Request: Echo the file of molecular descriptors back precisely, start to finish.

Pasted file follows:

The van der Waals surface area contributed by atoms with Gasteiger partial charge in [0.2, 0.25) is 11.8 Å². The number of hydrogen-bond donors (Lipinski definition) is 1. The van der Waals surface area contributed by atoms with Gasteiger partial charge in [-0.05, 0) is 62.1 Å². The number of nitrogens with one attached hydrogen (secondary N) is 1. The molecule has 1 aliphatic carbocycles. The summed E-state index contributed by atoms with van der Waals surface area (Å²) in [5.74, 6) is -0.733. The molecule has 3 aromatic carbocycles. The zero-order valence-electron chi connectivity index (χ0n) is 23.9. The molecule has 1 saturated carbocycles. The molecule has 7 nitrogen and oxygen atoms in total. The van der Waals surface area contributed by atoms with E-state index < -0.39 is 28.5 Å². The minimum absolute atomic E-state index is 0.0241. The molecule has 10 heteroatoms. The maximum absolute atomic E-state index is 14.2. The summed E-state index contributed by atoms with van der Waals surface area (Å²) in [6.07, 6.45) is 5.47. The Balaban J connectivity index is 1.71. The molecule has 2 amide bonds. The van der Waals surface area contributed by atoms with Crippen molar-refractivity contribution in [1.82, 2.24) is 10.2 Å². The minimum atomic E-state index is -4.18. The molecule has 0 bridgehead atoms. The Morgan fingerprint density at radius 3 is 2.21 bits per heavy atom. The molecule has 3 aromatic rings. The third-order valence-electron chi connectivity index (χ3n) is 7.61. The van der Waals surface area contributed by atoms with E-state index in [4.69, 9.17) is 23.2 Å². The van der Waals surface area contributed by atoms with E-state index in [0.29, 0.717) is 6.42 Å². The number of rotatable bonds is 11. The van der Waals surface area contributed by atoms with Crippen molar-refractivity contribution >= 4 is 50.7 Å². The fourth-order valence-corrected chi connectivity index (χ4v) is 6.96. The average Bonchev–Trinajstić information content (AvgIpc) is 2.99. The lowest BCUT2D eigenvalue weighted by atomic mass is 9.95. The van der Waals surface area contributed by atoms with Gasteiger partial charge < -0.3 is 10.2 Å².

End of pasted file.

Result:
The van der Waals surface area contributed by atoms with Gasteiger partial charge in [0.2, 0.25) is 11.8 Å². The number of hydrogen-bond donors (Lipinski definition) is 1. The van der Waals surface area contributed by atoms with Gasteiger partial charge in [-0.05, 0) is 62.1 Å². The number of nitrogens with one attached hydrogen (secondary N) is 1. The molecule has 1 aliphatic carbocycles. The summed E-state index contributed by atoms with van der Waals surface area (Å²) in [5.74, 6) is -0.733. The molecule has 3 aromatic carbocycles. The zero-order valence-electron chi connectivity index (χ0n) is 23.9. The molecule has 1 saturated carbocycles. The molecule has 7 nitrogen and oxygen atoms in total. The van der Waals surface area contributed by atoms with E-state index < -0.39 is 28.5 Å². The minimum absolute atomic E-state index is 0.0241. The molecule has 10 heteroatoms. The maximum absolute atomic E-state index is 14.2. The summed E-state index contributed by atoms with van der Waals surface area (Å²) in [6.07, 6.45) is 5.47. The Balaban J connectivity index is 1.71. The molecule has 2 amide bonds. The van der Waals surface area contributed by atoms with Crippen molar-refractivity contribution in [1.82, 2.24) is 10.2 Å². The minimum atomic E-state index is -4.18. The molecule has 0 bridgehead atoms. The Morgan fingerprint density at radius 3 is 2.21 bits per heavy atom. The molecule has 3 aromatic rings. The third-order valence-electron chi connectivity index (χ3n) is 7.61. The van der Waals surface area contributed by atoms with E-state index in [4.69, 9.17) is 23.2 Å². The van der Waals surface area contributed by atoms with E-state index in [0.29, 0.717) is 6.42 Å². The number of rotatable bonds is 11. The van der Waals surface area contributed by atoms with Crippen molar-refractivity contribution >= 4 is 50.7 Å². The fourth-order valence-corrected chi connectivity index (χ4v) is 6.96. The average Bonchev–Trinajstić information content (AvgIpc) is 2.99. The lowest BCUT2D eigenvalue weighted by atomic mass is 9.95. The van der Waals surface area contributed by atoms with Gasteiger partial charge < -0.3 is 10.2 Å².